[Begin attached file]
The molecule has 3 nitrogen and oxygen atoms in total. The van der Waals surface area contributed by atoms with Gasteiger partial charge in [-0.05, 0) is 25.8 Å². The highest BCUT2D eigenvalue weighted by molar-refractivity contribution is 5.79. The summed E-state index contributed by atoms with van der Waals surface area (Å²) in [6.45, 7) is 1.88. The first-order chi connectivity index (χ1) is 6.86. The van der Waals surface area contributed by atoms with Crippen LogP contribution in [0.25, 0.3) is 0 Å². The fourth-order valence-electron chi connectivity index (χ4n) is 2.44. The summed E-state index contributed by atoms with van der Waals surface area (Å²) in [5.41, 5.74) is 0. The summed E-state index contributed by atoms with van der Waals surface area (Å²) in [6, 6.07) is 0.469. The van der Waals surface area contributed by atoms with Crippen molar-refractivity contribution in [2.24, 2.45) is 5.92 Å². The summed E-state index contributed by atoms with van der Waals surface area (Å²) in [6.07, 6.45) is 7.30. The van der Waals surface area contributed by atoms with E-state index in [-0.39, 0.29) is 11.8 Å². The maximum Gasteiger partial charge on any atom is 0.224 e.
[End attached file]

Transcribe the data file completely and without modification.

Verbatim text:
The molecule has 3 nitrogen and oxygen atoms in total. The van der Waals surface area contributed by atoms with Gasteiger partial charge in [-0.05, 0) is 25.8 Å². The highest BCUT2D eigenvalue weighted by molar-refractivity contribution is 5.79. The summed E-state index contributed by atoms with van der Waals surface area (Å²) in [6.45, 7) is 1.88. The first-order chi connectivity index (χ1) is 6.86. The van der Waals surface area contributed by atoms with Crippen LogP contribution in [0.25, 0.3) is 0 Å². The fourth-order valence-electron chi connectivity index (χ4n) is 2.44. The summed E-state index contributed by atoms with van der Waals surface area (Å²) in [5.41, 5.74) is 0. The summed E-state index contributed by atoms with van der Waals surface area (Å²) in [6, 6.07) is 0.469. The van der Waals surface area contributed by atoms with Crippen molar-refractivity contribution in [2.24, 2.45) is 5.92 Å². The summed E-state index contributed by atoms with van der Waals surface area (Å²) in [6.07, 6.45) is 7.30. The van der Waals surface area contributed by atoms with E-state index in [-0.39, 0.29) is 11.8 Å². The maximum Gasteiger partial charge on any atom is 0.224 e.